POLL: Has CAMS fixed the Superlicence system?

Tom Howard

Monday 13th November, 2017 - 4:18pm


Dunlop Super2 Series drivers will benefit from Superlicence changes

After plenty of debate following its launch, the Confederation of Australian Motor Sport (CAMS) has made changes to the controversial Superlicence system.

The mandatory Superlicence was introduced this season to ensure a certain driving standard is met by competitors in the Virgin Australia Supercars Championship.

To qualify for a Superlicence applicants must be at least 17-years-old and either hold an FIA Gold driver status, have competed in at least three Supercars rounds over a five-year period or meet CAMS’ points criteria.

Drivers must accrue a minimum of 13 points which is calculated from championship finishes in national categories over a five-year period.

While this remains in place, CAMS has made it easier for drivers to obtain a Superlicence with two key changes to the qualifying criteria.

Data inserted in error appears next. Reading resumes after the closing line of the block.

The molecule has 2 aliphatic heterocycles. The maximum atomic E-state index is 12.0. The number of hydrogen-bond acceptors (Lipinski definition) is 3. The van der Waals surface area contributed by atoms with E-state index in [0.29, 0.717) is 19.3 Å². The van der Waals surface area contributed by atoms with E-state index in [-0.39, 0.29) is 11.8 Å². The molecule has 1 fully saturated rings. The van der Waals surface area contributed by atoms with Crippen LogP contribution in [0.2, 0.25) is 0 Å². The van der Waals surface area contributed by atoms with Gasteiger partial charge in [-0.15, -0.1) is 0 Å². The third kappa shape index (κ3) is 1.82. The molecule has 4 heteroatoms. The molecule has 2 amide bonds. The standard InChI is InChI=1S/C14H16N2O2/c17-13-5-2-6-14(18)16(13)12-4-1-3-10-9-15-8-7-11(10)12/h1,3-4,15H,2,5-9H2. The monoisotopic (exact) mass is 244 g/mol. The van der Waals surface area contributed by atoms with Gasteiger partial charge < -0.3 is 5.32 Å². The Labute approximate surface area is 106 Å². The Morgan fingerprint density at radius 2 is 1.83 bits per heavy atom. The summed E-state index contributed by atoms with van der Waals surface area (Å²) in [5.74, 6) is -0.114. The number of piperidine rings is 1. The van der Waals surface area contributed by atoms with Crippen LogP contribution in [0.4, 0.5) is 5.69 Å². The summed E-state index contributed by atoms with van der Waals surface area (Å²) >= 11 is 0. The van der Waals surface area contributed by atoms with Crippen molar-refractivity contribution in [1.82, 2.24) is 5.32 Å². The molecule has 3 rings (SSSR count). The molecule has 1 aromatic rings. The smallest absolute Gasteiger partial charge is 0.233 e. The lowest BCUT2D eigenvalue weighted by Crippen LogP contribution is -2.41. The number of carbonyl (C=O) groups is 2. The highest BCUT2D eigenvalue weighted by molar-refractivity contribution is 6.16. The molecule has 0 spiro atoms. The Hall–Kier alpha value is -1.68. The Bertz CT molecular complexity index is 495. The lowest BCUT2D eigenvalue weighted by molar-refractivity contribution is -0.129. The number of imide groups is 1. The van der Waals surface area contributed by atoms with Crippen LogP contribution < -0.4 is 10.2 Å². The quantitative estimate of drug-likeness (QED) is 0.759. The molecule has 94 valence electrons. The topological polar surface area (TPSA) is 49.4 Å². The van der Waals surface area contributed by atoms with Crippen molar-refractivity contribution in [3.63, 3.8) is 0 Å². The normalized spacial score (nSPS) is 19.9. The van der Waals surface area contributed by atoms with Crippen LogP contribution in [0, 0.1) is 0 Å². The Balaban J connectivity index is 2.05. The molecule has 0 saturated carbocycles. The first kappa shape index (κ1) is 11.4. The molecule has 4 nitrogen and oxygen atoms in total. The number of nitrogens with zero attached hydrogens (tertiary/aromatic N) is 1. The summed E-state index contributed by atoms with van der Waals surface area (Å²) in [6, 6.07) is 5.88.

The top six drivers in the Dunlop Super2 Series standings at the end of the year will automatically qualify for a Superlicence.

Previously, the Dunlop Super2 Series winner would receive 12 points, one point shy of the licence criteria.

The change means drivers can obtain a licence having completed only one season in the category.

As a result, Anton De Pasquale, who sits fourth in the current standings, will no longer need a special dispensation to take up his driver at Erebus Motorsport next year.

Additionally, if existing Superlicence holders finish in the top six of the Super2 Series, Superlicence eligibility will extend as far as eighth position in the series.

Alterations have also been made to the points allocation for the third-tier V8 Touring Car Series.

The series winner will now receive seven Superlicence points instead of five, second to fifth will each receive an extra point, and sixth position will now also be awarded a single point.

Amendments to the procedure have arrive after much conjecture, with Supercars CEO James Warburton leading call for the system to be reviewed earlier this year.

It also follows a decision by CAMS to award former Lucas Dumbrell Motorsport driver Alex Rullo a special dispensation to the then 16-year-old, who failed to meet most of the criteria.

The body then rejected a dispensation for Matt Chahda, who met more of the criteria than Rullo, when he attempted to take up a main game drive at Lucas Dumbrell Motorsport for this season.

Has CAMS fixed the Superlicence system?

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